Muscle strain or tear
Muscles are strained or torn when some or all the fibres are unable to cope with the force. Muscle injuries commonly occur in sports affecting muscles such as the quadriceps, hamstrings, calves (gastrocnemius or soleus) or the rotator cuffs. Muscles are more prone to tears from training error, sudden acceleration or deceleration. Risk factors involve insufficient warm-up, inadequate rest periods, muscle or joint tightness, muscle weakness or previous injury.
Grades of muscle strain or tear
There are three grade of muscle strains or tears:
Grade I – small number of muscle fibres are strained, causing pain and minimal decrease in range of motion but usually no loss of strength. Recovery usually take 2-3 weeks.
Grade II – a large number of muscle fibres are torn but not completely ruptured, causing pain and swelling that are associated with loss of range of motion and strength. Partial tears may require 2-3 months before returning to sports.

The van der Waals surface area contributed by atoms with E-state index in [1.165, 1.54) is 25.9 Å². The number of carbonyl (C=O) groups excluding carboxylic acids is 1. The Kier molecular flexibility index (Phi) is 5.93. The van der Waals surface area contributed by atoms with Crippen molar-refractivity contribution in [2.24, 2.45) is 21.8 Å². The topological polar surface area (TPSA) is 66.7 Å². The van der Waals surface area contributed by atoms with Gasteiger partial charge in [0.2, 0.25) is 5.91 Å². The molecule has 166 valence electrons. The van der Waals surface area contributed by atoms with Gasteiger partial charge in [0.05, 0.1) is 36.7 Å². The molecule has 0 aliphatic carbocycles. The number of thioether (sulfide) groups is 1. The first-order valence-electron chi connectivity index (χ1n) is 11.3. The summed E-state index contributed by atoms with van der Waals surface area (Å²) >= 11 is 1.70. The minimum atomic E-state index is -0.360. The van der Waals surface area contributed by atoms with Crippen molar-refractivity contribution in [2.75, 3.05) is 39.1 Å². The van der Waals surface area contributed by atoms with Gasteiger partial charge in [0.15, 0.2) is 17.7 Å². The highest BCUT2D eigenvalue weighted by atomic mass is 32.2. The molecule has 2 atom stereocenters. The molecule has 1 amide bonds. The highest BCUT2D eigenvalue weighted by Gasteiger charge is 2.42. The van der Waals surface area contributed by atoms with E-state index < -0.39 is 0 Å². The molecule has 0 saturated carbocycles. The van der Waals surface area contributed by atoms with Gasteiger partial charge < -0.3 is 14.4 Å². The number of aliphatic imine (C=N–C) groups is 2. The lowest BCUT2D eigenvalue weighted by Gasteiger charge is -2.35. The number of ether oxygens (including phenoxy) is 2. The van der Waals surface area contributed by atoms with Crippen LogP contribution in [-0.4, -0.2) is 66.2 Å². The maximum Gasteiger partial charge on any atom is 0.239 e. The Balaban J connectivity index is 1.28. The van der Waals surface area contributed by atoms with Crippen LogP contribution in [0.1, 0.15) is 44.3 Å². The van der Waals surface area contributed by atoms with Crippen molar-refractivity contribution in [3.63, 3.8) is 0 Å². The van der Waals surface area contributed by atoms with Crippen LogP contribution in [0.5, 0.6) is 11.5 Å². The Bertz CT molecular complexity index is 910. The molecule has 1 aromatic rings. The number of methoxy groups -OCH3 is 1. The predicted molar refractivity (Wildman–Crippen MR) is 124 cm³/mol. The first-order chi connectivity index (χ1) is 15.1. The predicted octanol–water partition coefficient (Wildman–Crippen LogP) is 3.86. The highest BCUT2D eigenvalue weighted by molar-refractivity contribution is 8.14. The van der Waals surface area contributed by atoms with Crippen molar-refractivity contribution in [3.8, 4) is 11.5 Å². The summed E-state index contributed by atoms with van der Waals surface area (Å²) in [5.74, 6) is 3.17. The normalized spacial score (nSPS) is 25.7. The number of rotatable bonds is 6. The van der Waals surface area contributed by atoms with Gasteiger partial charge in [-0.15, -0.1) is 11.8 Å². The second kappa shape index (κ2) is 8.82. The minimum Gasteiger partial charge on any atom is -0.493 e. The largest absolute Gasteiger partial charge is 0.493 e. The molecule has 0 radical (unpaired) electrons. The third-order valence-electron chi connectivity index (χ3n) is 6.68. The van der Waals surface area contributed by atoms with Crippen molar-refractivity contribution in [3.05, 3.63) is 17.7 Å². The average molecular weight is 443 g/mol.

Grade III – complete tear of muscle fibres or tendon causing severe pain, swelling, loss of strength and range of motion. Full rupture may require surgery to reattach the fibres. These injuries can take more than 3 months to heal.
Treatment of muscle strain/tear
Acute management of muscle strains or tears is similar to ligament strains. It involves RICE (rest, ice, compression and elevation) and nonsteroidal anti-inflammatory drugs such as ibuprofen. A short period of immobilisation may also be recommended depending on the severity of the injury. An ultrasound or MRI can be helpful in differentiating the grade of the muscle injury.
What is muscle contusion?
Muscle contusion is commonly caused by a direct blow or collision in sports, resulting in localised muscle injury and bleeding. Symptoms can involve pain, swelling, bruising or a lump over the skin called haematoma (pool of blood within injured tissue). In severe cases may be associated bone fractures and dislocations. Acute management also involves the RICE protocol for 48-72 hours followed by heat. See your doctor or physiotherapist to determine the severity of the injury. X-ray, ultrasound or MRI may be required in severe cases. Most of the time contusions heal quickly but return to sports require rehabilitation to restore pain-free range of motion, adequate strength and flexibility.